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And, as a disclaimer that I hate feeling obliged to make but will make nonetheless, I have seen all the MCU films to date. This does not make me an authority, and I’m not claiming to be. I don’t remember the infinite details of all of them (frankly, I loathe some of the films so I haven’t been keen to rewatch them too many times). But I am a HUGE fan of the journey the MCU has been on in the last ten years and I’ve been there for a large portion of that time (2011-2018 still feels like a decent innings, right?) so I’m just speaking as a fan. I haven’t read any of the comic book iterations and I don’t constantly theorise about what elements of them the MCU will incorporate into their films. I just watch the films, enjoy them, and occasionally fall down Wikipedia holes. That’s the extent of my wider reading about them. So this is just one fan’s gushing and theorising (oh boy, is there theorising), probably unsubstantiated, but I’m putting it on record all the same. IS this for you? Probably not. It’s more for me to be able to look back in however many months’ time and check how right or, let’s be realistic, how WRONG I was about this entire film.

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Discussion | Choosing Top Books

Hi folks, today I bring you yet another discussion post of sorts, since I seem to be in a chatty mood and (not gonna lie) also because I’ve just came home from an exhausting weekend in London and I’m a little delirious tired. Today I thought I would ponder the idea of picking your top books of the year. As the year draws to a close so many of us readers like to reflect on everything we’ve read and pick out the really stand-out novels we enjoyed in the year. At this time of year, weekly memes such as Top Ten Tuesday and Top Five Wednesday also prompt the book bloggers amongst us to narrow down those top books even further to pick our favourite ten, or five, things we’ve read in the entire year.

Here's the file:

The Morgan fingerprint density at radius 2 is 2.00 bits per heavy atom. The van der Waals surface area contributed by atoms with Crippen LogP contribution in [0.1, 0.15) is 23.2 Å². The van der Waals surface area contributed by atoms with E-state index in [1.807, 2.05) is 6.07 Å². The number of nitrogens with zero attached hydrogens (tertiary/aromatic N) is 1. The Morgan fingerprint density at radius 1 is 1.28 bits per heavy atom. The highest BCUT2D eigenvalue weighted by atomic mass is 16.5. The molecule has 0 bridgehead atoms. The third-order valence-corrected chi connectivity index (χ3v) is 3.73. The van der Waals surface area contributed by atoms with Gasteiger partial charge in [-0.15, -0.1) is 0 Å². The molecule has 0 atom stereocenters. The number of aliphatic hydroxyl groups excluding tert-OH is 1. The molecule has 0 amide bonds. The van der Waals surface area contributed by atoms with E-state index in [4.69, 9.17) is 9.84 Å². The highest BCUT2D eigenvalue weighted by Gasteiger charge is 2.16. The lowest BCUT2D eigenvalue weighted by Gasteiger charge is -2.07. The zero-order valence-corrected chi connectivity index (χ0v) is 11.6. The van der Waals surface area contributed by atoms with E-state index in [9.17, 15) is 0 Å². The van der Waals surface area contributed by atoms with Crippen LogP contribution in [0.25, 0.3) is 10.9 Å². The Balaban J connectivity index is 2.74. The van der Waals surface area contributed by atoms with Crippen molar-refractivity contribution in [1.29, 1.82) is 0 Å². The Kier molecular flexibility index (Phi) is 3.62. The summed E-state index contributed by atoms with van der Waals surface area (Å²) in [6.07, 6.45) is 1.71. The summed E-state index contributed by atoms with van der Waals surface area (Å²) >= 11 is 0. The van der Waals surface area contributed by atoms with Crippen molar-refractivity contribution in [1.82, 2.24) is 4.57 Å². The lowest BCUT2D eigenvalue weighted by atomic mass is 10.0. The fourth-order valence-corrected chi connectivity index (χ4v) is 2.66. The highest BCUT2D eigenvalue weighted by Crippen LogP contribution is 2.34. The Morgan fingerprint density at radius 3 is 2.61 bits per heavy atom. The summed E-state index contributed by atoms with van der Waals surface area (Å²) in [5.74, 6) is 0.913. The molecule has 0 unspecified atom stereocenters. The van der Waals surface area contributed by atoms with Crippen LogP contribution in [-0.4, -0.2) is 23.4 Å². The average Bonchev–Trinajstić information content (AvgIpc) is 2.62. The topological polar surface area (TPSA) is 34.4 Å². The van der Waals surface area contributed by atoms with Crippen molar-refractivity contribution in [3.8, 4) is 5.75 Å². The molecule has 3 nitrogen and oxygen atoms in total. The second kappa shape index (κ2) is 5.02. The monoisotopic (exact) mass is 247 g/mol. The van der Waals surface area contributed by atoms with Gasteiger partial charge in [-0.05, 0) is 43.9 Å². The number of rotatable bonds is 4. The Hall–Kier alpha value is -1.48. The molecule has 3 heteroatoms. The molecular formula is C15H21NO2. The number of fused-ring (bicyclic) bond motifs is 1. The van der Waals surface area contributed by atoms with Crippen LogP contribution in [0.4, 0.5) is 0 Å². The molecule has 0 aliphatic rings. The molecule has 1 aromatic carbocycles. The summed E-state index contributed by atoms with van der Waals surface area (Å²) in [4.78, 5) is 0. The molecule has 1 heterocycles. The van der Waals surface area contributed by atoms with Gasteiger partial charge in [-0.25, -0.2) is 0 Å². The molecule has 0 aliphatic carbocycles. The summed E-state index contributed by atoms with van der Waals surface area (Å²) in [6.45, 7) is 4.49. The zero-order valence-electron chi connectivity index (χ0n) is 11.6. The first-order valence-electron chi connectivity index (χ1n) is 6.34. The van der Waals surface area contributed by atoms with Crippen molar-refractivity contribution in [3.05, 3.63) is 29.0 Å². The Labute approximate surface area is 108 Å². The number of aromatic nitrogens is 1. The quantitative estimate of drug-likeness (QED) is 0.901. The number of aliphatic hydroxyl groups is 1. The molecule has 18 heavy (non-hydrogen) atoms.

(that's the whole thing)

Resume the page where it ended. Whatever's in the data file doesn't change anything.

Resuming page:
I always struggle with this exercise. Mainly because what might have been a top 5-star read in March might have been displaced from its ‘favourite’ spot by other things I read in the remainder of the year. Like the Six Chair Challenge in X Factor except a lot more bookish. Two books can both be 5-star reads purely based on statistics but one could easily make the cut whilst the other one definitely doesn’t. Maybe a book was a favourite in January but it was only when reflecting on the year’s books read that I even remembered I’d read it, thereby indicating it was a ‘time and place’ book that probably didn’t stand the test of time. (I may very well have a few examples of this from this year when I put together my best books of 2017 list.)

Likewise, I might give a book 5 stars for pure enjoyment value, even though I know it’s not exactly a literary or critical masterpiece by any means. I once rated Stephanie Perkins’ Anna and the French Kiss 5 stars, in the very same year that I likewise highly rated Kazuo Ishiguro’s Never Let Me Go, Charles Dickens’ A Tale of Two Cities, and William Shakespeare’s Coriolanus. Some parties would consider some of these titles more worthy of earning 5 stars than others. But what it comes down to with how I rate things is how much I enjoyed them and how much skill was deployed in telling the story. Or, at least, that’s how I try to rate things, sometimes a book just grabs me and I hate myself for it but I can’t help surrendering and giving it lots of stars for how much it made me smile like an idiot. (See: Anna and the French Kiss, again. I’m not proud.)

All of this makes picking a definitive list of best books of the year really difficult. Despite this, though, I really enjoy the actual exercise of looking back over the entirety of my reading year and trying to whittle those many books down to just ten that I think were the best things I read in the entire year, for critical reasons or just for the sheer bloody enjoyment I got out of them. In the end, that is what makes a book ‘the best’ for me, and it will certainly be the tactic I use at the end of December when I have to devise my own best of the year list. Until then…

Thats all folks! Do you make top books of the year lists? Do you find the task easy or hard to pick and choose a limited number? Do you base it more on what books you have glowing reviews to, or the ones that left the biggest impressions even months later? This year has been a good reading year so undoubtedly it will be a tough decision for me – I can’t wait to draw up my list! If you have any opinions on the subject, please do comment below because I’d love to hear your thoughts on choosing top books!


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Discussion | Studying vs. Reading Books